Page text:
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John pacing presentation

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John pacing presentation

  1. 1. Narrative PacingA Presentation by J. Everett HaleL/O/G/O
  2. 2. Pacing What is Narrative Pacing? • The speed at which an author tells a story; the movement from one point or section to another. • The rate at which a story moves.
  3. 3. Scenes and Interludes • When you think about a scene in a novel, the first thing that comes to mind is a fast- paced action sequence. • Interludes are the slower parts in between the scenes when the character reacts emotionally to whatever has just happened.
  4. 4. Scenes and Interludes • Scenes in a novel should actually read slowly, and interludes should happen more quickly. • Scenes, broadly speaking, contain all of the novels interesting and exciting and dramatic material. It makes sense, therefore, that the readers wont want them to be over with too quickly.
  5. 5. Controlling the Pace Showing Showing vs. vs. Telling Really Showing There are two ways to control the pace in a narrative: Showing vs. Telling and Showing vs. Really Showing
  6. 6. Showing vs. Telling • Showing means writing fiction in such a way that everything is described in vivid, sensory detail. • Telling is flat and factual. It states something but doesnt demonstrate it.
  7. 7. Showing vs. Really Showing • While telling usually takes place in a few words, showing can take up as little or as much space as you want. How much space you allow it to take up depends on the events importance in the narrative, and whether you want the readers to skip through it relatively quickly or to linger over it for much longer. • How much you show can make the difference between a chapter being ten pages long or fifty pages long.
  8. 8. Linking Devices Use theme and motifs to connect the major acts of the book and provide propulsion forward in the plot. • Story links help the readers make sense of what’s going on by reminding them of the goal and journey. • They leave a scene unresolved, urging the readers to read on to provide closure.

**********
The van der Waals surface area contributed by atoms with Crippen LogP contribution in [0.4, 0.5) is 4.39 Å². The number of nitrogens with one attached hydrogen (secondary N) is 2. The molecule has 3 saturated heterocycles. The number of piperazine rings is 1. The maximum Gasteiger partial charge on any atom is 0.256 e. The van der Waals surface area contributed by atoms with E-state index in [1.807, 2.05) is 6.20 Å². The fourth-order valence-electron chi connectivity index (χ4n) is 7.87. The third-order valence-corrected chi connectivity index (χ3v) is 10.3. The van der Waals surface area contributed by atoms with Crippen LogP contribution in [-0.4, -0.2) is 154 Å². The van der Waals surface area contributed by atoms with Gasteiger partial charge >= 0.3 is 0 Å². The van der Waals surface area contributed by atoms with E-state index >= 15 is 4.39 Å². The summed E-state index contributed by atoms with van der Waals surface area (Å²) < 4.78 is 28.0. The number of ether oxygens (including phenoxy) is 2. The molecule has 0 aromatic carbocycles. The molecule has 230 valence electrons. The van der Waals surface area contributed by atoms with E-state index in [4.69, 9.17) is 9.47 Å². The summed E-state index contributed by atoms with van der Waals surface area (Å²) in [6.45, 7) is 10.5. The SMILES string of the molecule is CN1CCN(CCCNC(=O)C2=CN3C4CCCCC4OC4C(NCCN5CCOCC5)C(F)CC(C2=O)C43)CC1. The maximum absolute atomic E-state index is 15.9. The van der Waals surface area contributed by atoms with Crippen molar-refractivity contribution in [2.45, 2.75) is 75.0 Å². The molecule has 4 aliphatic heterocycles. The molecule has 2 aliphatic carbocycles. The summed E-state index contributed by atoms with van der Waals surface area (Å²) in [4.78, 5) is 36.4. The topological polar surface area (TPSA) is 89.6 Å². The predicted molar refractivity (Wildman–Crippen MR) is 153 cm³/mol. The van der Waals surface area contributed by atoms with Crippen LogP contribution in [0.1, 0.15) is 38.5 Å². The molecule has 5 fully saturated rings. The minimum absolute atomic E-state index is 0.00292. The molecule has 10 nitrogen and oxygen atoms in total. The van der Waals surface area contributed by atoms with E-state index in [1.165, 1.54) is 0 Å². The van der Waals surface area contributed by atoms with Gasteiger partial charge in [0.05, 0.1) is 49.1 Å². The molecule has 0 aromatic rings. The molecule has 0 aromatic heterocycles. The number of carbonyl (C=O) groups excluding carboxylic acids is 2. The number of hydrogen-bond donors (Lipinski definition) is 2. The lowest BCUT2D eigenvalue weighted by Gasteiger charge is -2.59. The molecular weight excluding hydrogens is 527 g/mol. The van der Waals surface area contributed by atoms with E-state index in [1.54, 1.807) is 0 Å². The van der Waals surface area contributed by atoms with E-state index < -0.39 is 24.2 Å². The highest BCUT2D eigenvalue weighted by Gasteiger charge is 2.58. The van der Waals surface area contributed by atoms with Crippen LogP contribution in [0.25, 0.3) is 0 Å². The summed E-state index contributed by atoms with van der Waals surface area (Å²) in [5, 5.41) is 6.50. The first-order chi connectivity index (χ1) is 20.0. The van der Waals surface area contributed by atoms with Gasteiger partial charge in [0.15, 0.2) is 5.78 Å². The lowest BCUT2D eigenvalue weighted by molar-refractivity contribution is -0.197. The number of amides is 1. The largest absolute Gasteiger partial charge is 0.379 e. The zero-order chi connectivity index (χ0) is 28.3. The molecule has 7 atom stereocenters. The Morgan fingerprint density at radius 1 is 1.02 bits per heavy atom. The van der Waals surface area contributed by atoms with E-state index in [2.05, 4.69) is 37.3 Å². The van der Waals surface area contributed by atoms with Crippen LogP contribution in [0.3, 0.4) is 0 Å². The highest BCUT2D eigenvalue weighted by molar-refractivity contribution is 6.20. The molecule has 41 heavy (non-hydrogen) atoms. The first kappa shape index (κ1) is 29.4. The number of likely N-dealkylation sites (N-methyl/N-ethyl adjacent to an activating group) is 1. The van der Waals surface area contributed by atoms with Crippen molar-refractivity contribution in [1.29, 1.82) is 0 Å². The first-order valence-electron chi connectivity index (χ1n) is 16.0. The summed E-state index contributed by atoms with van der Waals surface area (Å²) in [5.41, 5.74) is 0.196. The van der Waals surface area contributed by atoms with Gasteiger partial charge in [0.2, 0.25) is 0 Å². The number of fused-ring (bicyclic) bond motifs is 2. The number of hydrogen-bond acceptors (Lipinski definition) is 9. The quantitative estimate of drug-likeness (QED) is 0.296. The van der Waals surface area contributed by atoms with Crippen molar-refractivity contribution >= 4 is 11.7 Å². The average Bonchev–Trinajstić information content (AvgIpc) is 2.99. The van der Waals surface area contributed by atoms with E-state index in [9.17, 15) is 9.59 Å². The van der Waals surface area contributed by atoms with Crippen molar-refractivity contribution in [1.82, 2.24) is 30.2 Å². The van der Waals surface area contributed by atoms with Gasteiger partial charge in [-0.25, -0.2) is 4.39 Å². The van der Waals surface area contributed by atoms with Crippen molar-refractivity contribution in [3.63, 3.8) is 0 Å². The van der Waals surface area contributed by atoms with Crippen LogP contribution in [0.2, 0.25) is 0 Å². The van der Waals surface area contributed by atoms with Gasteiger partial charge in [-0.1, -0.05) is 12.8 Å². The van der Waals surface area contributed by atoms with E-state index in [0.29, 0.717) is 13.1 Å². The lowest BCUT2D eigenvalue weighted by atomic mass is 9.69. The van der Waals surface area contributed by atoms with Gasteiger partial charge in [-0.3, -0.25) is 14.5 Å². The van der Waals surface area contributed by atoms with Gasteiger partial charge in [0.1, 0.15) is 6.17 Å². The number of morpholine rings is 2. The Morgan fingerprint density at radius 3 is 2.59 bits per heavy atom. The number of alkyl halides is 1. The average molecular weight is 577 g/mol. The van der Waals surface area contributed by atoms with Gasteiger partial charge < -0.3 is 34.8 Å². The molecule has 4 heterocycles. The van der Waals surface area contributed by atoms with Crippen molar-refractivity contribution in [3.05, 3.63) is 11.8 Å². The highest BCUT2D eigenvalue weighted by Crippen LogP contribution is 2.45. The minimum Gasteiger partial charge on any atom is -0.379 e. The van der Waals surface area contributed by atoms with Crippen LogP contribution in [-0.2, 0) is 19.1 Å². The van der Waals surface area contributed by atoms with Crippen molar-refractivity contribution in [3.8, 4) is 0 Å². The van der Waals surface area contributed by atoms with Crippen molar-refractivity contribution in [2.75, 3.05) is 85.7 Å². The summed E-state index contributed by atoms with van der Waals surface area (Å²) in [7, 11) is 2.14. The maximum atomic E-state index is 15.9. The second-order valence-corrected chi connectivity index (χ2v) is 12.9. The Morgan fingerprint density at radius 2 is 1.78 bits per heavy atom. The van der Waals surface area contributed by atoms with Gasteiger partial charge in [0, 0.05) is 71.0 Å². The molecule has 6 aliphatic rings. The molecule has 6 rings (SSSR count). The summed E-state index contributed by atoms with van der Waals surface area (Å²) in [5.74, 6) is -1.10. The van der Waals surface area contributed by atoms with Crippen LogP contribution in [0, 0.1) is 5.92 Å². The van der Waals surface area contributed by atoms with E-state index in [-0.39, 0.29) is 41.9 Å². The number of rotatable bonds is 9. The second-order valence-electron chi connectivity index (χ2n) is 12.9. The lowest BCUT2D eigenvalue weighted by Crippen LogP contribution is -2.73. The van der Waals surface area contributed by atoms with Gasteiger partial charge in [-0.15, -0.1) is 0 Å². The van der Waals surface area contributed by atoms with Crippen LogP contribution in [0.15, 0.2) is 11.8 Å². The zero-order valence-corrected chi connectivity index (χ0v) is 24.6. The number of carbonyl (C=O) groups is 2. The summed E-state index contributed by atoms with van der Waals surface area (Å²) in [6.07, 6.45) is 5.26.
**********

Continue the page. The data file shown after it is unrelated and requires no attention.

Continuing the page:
9. 9. Sequencing Pacing, as a technique, is “carried” by individual scenes, and often requires preparation to get the reader anticipating what’s to come. • Scene sequencing (a sequence of scenes presented as a mini-story, rising to a turning point) can increase the pace.
  10. 10. Propulsion • Anything that “pulls” the reader into the next scene or makes her speculate about the future will quicken the pacing. • Make the reader ask a question in one scene and then postpone the answer for another scene.
  11. 11. Fast is Not the Only Pace You can vary the pacing of scenes in different parts of the book for different purposes. • Slow down to create suspense • Speed up to simulate urgency
  12. 12. Beats A beat is a segment of narration that tells the reader whats happening in a scene, gives them a good fix on the setting, and helps manage the perceived passage of time in a story.
  13. 13. Beats in Scripting • The term, “beat” comes from playscripts and screenplays. • In scripts, when the playwright wrote a “beat”, it meant that he wanted the actor to pause a moment before speaking the next line.
  14. 14. Beats in Fiction • Use beats in your scenes when you need a character to pause a moment before going on to the next action. • Beats can be used when a character would take a moment to absorb the impact of something that has just happened.
  15. 15. Beats Manage Pacing • Beats—their presence or absence, and their length, long or short—are the playback knobs of your story. • The longer the beat, the longer the pause. • More text in a beat means more time has elapsed in silence.
  16. 16. Beats in Action Scenes • As you get closer and closer to the climactic moment, use shorter and shorter paragraphs. • Long paragraphs = lazy summer afternoons. • Short paragraphs = urgency and quickness.
  17. 17. Resolution • The end of the scene is crucial for pacing. • Don’t end a scene on a resolution (except perhaps the last scene in a book), but on some issue that won’t resolve until at least the next scene. • If the scene ending is too “complete,” add some tiny question or doubt at the end.
  18. 18. Works CitedChapman, Harvey. "How To Write a Narrative With Pace." Novel-Writing-Help.com. Novel-Writing-Help.com. Web. 9 March 2013.http://www.novel-writing-help.com/how-to-write-a-narrative.htmlChapman, Harvey. "Writing a Narrative by Showing and Telling." Novel-Writing-Help.com. Novel-Writing-Help.com. Web. 9 March 2013.http://www.novel-writing-help.com/writing-a-narrative.htmlGerke, Jeff. "Fiction Writing Tips." WhereTheMapEnds. Marcher Lord Press. Web. 9March 2013.http://www.wherethemapends.com/writerstools/writers_tools_pages/tip_of_the_week--31-40.htmRasley, Alicia. "Top Ten Pacing Tips." Romance University. WordPress, 28 February2012. Web. 9 March 2013.http://romanceuniversity.org/2012/02/28/top-ten-pacing-tips-by-alicia-rasley/ L/O/G/O

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